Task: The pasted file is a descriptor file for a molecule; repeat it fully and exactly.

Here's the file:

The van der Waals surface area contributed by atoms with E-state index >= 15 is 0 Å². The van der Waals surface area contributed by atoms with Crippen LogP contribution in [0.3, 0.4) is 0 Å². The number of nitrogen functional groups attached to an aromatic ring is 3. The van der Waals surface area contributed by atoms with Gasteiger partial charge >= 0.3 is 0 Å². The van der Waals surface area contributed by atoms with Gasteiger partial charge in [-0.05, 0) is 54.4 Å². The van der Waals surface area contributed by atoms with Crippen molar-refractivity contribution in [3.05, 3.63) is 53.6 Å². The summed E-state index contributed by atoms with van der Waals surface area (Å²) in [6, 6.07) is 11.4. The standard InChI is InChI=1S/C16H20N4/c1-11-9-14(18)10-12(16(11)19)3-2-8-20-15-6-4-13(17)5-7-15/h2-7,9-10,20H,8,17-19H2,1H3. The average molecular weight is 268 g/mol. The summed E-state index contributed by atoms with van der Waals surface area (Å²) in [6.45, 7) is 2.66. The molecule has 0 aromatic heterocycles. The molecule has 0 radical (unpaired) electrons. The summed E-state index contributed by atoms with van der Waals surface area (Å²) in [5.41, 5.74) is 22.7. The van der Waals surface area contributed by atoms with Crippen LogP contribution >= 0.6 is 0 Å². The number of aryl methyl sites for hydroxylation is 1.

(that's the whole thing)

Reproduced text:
The van der Waals surface area contributed by atoms with E-state index >= 15 is 0 Å². The van der Waals surface area contributed by atoms with Crippen LogP contribution in [0.3, 0.4) is 0 Å². The number of nitrogen functional groups attached to an aromatic ring is 3. The van der Waals surface area contributed by atoms with Gasteiger partial charge >= 0.3 is 0 Å². The van der Waals surface area contributed by atoms with Gasteiger partial charge in [-0.05, 0) is 54.4 Å². The van der Waals surface area contributed by atoms with Crippen molar-refractivity contribution in [3.05, 3.63) is 53.6 Å². The summed E-state index contributed by atoms with van der Waals surface area (Å²) in [6, 6.07) is 11.4. The standard InChI is InChI=1S/C16H20N4/c1-11-9-14(18)10-12(16(11)19)3-2-8-20-15-6-4-13(17)5-7-15/h2-7,9-10,20H,8,17-19H2,1H3. The average molecular weight is 268 g/mol. The summed E-state index contributed by atoms with van der Waals surface area (Å²) in [6.45, 7) is 2.66. The molecule has 0 aromatic heterocycles. The molecule has 0 radical (unpaired) electrons. The summed E-state index contributed by atoms with van der Waals surface area (Å²) in [5.41, 5.74) is 22.7. The van der Waals surface area contributed by atoms with Crippen LogP contribution >= 0.6 is 0 Å². The number of aryl methyl sites for hydroxylation is 1.